Fabric hand screen printed at Tiwi Designs in Wurrumiyanga
Top made in Sydney
Artist Jock Puautjimi (b. 1962) is an accomplished Tiwi artist. He has been a ceramicist, painter, wood carver and designer for screenprinted textiles since he left school in 1979. His Tiwi name is Pulawurrumayini (mullet), and his skin group is Wantarringa (sun). His mother’s country is Pularumpi, Melville Island, and his father’s country is Port Hurd, Bathurst Island. He has certificates in ceramics from both Darwin Institute of Technology (1984) andNepean Technical school, NSW (1983), and was a Ceramics instructor at Kormilda College in Darwin (1993) and Artist in Residence at Batchelor College (1993).Jock has exhibited his pottery, prints and painting widely around Australia, as well as the USA and UK. In 1990 Jock had a solo show ‘Shades of Ochre’ in Darwin, being one of only two Tiwi men to have held a solo show. His art is held at the Museum and Art Gallery of the NT, QLD Art Gallery, Art Gallery of SA, Flinders University Art Museum and the National Gallery of Australia. Jock still creates work at Tiwi Design.Art centreThis design is hand screen printed at Tiwi Design, Wurrumiyanga (Nguiu), on Bathurst Island (Tiwi Islands), 80km North of Darwin. Tiwi Design aims to promote, preserve and enrich Tiwi culture – it supports over 100 artists to do painting, wood sculptures, textiles, ceramics, pandanus weaving and printmaking. Art story Tiwi people believe that the dead person’s existence in the living world is not finished until the completion of a Pukumani ceremony, in which the spirit of the dead person (mobiditi) goes into the spirit world. The ceremony occurs about six months after the deceased has been buried, and culminates in the erection of Pukumani poles; gifts to placate the spirit of the dead, which symbolise the status and prestige of the deceased. The poles are placed around the burial site during the Pukumani ceremony.This design was originally created in the 1990s as a lino cut, and was adapted to a larger screen at Megalo in Canberra in 2012. It depicts: “The special taboo places called Pukumani. We place Pukumani poles around burial sites during our final Pukumani Ceremony. Until this final ceremony we are not allowed to go near these burial sites.”Size and fitAretha and Sarah wear size 8 singlet top.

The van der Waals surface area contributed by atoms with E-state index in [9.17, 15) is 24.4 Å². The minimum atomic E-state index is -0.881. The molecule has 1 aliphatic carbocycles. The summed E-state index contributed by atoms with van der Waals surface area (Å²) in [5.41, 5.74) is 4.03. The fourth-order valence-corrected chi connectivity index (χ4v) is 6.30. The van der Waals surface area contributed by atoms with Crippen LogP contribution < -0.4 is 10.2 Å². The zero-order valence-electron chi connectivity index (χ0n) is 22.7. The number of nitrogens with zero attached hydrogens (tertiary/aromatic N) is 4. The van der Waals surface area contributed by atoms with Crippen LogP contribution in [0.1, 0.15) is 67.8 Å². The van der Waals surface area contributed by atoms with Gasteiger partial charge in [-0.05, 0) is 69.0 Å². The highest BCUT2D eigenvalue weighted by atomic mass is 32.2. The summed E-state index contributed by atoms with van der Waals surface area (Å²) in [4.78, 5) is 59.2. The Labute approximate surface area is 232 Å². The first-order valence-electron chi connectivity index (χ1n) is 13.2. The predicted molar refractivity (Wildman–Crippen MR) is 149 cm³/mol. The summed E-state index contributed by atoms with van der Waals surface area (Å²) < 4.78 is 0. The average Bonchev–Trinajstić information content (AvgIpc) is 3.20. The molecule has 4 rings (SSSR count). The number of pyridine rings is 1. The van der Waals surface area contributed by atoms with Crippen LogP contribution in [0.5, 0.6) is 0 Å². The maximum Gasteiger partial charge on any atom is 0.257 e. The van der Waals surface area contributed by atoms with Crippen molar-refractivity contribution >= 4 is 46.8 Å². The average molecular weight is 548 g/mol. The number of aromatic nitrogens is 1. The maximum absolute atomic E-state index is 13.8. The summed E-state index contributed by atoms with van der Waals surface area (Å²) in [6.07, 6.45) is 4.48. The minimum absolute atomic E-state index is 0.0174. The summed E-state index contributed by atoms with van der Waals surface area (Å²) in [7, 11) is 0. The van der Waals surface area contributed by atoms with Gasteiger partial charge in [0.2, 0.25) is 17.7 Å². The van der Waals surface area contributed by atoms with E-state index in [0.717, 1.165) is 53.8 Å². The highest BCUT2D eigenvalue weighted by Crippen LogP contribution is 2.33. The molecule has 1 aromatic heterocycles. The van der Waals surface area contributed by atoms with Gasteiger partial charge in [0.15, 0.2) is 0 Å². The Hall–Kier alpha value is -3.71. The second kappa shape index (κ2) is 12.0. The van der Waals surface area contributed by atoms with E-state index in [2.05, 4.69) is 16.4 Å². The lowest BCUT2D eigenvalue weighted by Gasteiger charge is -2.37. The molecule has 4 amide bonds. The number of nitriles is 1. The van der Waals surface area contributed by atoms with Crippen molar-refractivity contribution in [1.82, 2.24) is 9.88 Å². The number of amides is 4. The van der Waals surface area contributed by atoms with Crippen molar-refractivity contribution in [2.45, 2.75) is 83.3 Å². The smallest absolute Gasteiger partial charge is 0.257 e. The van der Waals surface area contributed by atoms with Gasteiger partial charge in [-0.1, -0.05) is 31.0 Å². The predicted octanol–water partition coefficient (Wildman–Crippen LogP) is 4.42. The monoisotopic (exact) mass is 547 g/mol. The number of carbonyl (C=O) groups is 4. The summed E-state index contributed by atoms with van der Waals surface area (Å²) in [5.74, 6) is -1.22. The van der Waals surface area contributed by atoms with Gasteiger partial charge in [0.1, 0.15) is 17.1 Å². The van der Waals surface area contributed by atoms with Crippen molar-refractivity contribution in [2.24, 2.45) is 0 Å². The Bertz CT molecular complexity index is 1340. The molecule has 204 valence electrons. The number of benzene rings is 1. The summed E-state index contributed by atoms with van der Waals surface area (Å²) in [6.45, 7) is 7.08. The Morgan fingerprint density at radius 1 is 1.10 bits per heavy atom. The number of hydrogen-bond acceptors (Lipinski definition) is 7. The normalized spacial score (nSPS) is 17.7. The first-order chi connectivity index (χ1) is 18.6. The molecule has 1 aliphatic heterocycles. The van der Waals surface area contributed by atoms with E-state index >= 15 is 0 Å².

centre front length
Treat me rightDesign is printed on cotton (drill) with quality inks and then heat-set; designs are colourfast. Each metre of fabric is hand-printed and is unique - fabulous variations often occur!Please treat your wearable art with love and care – we recommend cold hand wash, dry in shade, and reverse iron.